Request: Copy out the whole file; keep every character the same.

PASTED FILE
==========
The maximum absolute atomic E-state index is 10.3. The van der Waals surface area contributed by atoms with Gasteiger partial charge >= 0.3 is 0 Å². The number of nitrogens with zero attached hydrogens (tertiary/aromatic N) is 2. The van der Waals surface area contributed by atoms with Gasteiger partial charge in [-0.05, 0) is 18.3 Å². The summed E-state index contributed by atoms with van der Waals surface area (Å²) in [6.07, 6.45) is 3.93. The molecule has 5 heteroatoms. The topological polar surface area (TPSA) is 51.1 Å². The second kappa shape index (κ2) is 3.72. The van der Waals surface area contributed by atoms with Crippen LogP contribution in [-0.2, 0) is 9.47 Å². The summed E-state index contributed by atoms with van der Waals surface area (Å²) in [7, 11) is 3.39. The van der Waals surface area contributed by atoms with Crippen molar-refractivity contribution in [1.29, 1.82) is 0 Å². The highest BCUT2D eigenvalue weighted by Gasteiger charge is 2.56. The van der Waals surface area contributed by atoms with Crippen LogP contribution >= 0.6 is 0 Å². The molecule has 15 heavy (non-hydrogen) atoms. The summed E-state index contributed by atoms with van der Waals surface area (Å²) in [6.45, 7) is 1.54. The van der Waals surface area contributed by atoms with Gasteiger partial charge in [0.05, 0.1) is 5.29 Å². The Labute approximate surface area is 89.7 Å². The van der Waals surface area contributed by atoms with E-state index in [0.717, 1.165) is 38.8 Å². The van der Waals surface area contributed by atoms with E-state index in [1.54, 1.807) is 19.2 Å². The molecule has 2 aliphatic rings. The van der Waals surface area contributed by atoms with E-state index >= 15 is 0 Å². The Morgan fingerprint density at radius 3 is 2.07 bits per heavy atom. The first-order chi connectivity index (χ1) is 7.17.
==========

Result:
The maximum absolute atomic E-state index is 10.3. The van der Waals surface area contributed by atoms with Gasteiger partial charge >= 0.3 is 0 Å². The number of nitrogens with zero attached hydrogens (tertiary/aromatic N) is 2. The van der Waals surface area contributed by atoms with Gasteiger partial charge in [-0.05, 0) is 18.3 Å². The summed E-state index contributed by atoms with van der Waals surface area (Å²) in [6.07, 6.45) is 3.93. The molecule has 5 heteroatoms. The topological polar surface area (TPSA) is 51.1 Å². The second kappa shape index (κ2) is 3.72. The van der Waals surface area contributed by atoms with Crippen LogP contribution in [-0.2, 0) is 9.47 Å². The summed E-state index contributed by atoms with van der Waals surface area (Å²) in [7, 11) is 3.39. The van der Waals surface area contributed by atoms with Crippen molar-refractivity contribution in [1.29, 1.82) is 0 Å². The highest BCUT2D eigenvalue weighted by Gasteiger charge is 2.56. The van der Waals surface area contributed by atoms with Crippen LogP contribution >= 0.6 is 0 Å². The molecule has 15 heavy (non-hydrogen) atoms. The summed E-state index contributed by atoms with van der Waals surface area (Å²) in [6.45, 7) is 1.54. The van der Waals surface area contributed by atoms with Gasteiger partial charge in [0.05, 0.1) is 5.29 Å². The Labute approximate surface area is 89.7 Å². The van der Waals surface area contributed by atoms with E-state index in [0.717, 1.165) is 38.8 Å². The van der Waals surface area contributed by atoms with E-state index in [1.54, 1.807) is 19.2 Å². The molecule has 2 aliphatic rings. The van der Waals surface area contributed by atoms with E-state index >= 15 is 0 Å². The Morgan fingerprint density at radius 3 is 2.07 bits per heavy atom. The first-order chi connectivity index (χ1) is 7.17.